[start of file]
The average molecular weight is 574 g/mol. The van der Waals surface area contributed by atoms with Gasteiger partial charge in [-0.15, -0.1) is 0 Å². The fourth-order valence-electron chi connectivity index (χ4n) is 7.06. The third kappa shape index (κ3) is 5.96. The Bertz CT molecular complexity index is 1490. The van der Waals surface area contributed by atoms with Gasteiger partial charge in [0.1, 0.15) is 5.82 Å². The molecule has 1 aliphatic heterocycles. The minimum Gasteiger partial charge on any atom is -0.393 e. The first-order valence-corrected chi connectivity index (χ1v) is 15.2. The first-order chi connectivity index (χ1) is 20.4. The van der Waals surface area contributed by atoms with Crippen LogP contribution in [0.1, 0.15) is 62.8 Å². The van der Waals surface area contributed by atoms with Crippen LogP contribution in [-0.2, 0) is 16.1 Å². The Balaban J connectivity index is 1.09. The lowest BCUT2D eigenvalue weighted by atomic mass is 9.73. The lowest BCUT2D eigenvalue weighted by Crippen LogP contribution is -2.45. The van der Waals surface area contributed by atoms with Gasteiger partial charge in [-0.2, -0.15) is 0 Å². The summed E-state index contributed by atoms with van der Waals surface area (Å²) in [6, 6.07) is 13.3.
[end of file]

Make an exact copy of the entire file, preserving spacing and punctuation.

The average molecular weight is 574 g/mol. The van der Waals surface area contributed by atoms with Gasteiger partial charge in [-0.15, -0.1) is 0 Å². The fourth-order valence-electron chi connectivity index (χ4n) is 7.06. The third kappa shape index (κ3) is 5.96. The Bertz CT molecular complexity index is 1490. The van der Waals surface area contributed by atoms with Gasteiger partial charge in [0.1, 0.15) is 5.82 Å². The molecule has 1 aliphatic heterocycles. The minimum Gasteiger partial charge on any atom is -0.393 e. The first-order valence-corrected chi connectivity index (χ1v) is 15.2. The first-order chi connectivity index (χ1) is 20.4. The van der Waals surface area contributed by atoms with Crippen LogP contribution in [0.1, 0.15) is 62.8 Å². The van der Waals surface area contributed by atoms with Crippen LogP contribution in [-0.2, 0) is 16.1 Å². The Balaban J connectivity index is 1.09. The lowest BCUT2D eigenvalue weighted by atomic mass is 9.73. The lowest BCUT2D eigenvalue weighted by Crippen LogP contribution is -2.45. The van der Waals surface area contributed by atoms with Gasteiger partial charge in [-0.2, -0.15) is 0 Å². The summed E-state index contributed by atoms with van der Waals surface area (Å²) in [6, 6.07) is 13.3.